If they are pagans, then how do we approach them regarding obedience?
Paul says in Ephesians 6:1, “Children, obey your parents in the Lord, for this is right.” Is he asking for children to obey according to natural law whereby no covenantal membership is required? Or is Paul, who then quotes the Decalogical form of the fifth commandment immediately thereafter, speaking to children who clearly have a covenantal status and thus obey, in the Lord, because he is treating them as Christians and hopes, as all Presbyterians do, that these children are obeying based upon the indicatives described earlier in the book of Ephesians?
Baptism is prospective, which means it provides the necessary context for raising our children so we can tell them to obey their parents “in the Lord” because they formally belong to the Lord.
Without baptism, a child must be objectively identified as a pagan, notwithstanding whatever private hopes we may have. The obedience one accepts from a pagan cannot therefore be Christian obedience because obedience requires faith and the Holy Spirit for it to be obedience in the Lord and for the Lord.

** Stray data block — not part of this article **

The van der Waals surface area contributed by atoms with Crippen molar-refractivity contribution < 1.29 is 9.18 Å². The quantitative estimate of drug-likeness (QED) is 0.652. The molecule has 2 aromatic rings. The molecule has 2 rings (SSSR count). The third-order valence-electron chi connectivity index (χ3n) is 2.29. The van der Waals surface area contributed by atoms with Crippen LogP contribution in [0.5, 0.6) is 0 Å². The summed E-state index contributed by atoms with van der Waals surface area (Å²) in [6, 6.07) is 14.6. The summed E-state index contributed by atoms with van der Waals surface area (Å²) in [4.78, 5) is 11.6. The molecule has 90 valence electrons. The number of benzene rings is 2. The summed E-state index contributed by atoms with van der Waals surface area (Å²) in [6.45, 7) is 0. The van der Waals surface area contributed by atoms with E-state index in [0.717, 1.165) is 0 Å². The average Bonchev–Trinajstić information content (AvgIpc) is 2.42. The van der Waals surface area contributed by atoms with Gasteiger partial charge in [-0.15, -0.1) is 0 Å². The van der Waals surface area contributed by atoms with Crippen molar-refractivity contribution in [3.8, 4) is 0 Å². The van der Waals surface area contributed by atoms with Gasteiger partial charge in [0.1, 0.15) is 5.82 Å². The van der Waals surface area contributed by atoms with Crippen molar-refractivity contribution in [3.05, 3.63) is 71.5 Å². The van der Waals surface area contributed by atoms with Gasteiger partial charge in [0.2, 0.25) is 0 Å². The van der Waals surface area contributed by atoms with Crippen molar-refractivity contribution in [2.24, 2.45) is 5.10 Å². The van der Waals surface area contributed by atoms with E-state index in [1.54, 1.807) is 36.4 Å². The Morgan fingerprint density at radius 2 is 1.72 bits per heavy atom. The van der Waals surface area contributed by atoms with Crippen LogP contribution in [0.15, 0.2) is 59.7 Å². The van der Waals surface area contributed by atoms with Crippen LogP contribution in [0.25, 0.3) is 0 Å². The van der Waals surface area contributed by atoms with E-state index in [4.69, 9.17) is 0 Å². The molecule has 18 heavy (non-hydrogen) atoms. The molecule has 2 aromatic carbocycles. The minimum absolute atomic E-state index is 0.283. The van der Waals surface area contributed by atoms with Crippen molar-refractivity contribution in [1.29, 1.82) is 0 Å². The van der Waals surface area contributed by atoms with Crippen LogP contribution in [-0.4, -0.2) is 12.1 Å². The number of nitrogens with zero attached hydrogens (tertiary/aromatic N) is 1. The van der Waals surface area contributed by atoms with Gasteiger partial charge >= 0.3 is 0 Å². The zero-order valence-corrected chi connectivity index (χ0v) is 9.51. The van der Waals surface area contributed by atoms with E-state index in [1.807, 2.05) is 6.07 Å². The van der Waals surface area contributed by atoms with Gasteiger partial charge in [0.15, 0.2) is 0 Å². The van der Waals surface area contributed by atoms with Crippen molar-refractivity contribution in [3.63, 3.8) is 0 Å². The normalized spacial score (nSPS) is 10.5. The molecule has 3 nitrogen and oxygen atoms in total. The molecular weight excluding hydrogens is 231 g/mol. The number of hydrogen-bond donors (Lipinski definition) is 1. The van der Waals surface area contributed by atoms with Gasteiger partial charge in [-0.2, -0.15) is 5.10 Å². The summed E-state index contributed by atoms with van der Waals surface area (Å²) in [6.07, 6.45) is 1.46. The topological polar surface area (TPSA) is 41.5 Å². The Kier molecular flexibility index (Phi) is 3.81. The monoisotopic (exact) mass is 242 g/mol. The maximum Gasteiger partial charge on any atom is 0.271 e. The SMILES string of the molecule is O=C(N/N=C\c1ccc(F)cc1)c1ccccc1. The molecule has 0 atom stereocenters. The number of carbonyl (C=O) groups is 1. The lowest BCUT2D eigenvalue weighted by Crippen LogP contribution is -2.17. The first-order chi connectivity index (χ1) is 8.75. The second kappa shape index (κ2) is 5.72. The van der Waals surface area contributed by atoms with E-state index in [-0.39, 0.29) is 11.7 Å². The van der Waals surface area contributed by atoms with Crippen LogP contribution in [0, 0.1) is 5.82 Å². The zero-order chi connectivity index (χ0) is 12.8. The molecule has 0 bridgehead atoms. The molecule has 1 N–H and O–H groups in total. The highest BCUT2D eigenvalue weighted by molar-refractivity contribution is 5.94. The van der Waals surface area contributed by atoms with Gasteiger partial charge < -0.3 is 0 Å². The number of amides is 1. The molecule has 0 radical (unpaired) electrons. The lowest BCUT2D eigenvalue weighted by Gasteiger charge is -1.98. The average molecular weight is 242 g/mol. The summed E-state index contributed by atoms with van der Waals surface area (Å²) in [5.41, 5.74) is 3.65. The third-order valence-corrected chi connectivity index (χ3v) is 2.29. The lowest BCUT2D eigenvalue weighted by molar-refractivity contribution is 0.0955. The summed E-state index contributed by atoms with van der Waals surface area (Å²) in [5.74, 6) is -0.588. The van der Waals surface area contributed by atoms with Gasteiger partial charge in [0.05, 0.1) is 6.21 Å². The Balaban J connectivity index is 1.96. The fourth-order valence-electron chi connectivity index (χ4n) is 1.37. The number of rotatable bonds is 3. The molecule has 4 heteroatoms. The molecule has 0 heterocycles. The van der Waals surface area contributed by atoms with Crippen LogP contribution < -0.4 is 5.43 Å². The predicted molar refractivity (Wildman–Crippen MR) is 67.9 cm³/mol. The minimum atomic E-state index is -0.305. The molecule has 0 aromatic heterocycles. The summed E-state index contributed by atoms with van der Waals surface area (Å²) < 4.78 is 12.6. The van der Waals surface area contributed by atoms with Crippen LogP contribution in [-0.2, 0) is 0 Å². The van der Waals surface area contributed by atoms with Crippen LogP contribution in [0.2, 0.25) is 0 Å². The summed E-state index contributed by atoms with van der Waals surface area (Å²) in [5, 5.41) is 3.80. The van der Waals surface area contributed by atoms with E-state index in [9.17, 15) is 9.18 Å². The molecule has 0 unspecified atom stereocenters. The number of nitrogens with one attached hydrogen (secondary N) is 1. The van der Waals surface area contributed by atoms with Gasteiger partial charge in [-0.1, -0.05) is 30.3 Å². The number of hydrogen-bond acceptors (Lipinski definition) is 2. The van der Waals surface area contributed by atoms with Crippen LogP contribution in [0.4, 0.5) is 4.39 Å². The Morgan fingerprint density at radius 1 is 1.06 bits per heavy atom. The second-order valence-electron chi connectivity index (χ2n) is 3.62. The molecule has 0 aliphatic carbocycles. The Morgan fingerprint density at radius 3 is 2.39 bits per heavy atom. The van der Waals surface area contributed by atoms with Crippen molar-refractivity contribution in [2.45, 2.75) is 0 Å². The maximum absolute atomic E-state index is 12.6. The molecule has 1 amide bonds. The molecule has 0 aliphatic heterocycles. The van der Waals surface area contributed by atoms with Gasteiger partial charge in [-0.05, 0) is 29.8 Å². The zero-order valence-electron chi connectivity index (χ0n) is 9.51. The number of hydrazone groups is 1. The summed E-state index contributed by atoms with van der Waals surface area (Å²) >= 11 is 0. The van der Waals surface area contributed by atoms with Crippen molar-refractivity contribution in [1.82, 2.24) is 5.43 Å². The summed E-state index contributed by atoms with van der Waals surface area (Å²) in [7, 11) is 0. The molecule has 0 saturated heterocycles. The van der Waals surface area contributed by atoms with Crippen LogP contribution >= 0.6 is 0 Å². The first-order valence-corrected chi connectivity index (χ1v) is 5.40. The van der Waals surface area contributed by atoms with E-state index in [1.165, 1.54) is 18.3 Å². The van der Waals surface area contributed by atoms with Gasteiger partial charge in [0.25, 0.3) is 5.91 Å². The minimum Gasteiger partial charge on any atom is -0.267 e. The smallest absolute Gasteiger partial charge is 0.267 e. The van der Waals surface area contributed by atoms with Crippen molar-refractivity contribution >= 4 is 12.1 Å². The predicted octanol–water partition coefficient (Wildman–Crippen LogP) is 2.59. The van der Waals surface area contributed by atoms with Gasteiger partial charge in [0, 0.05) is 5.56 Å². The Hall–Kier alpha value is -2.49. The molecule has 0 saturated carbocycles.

Baptism also helps us to make sense of “family worship”. I have seen families do worship where the Father reads, prays, and then everyone gets up and leaves. That is not family worship. My children have always prayed from as young as 2-3. Because they are Christians, baptized into the name of the triune God, when they pray “Father” it isn’t nonsensical but consistent with their identity.
It is inconsistent for someone with the public identity as “pagan” to call on God as their heavenly Father. Why do some people allow their children to pray to their Father in heaven but deny them the sign from that same Father that makes sense of the reality of prayer?
Thus, it also helps us to make sense of “corporate family worship.” What are the children actually doing at church? Are they merely false participants or onlookers? Or are they actively engaged in the highest form of Christian experience when they come to church and sing, pray, read, listen?
By letting your children sing from a hymnbook (or Psalter), are you not recognizing they are Christians when they sing the words, “little ones to him belong” or “that thou my God should’st die for me”? There is no consistency for Baptists who deny their children the sign but allow them to hold the hymnal and sing from the heart!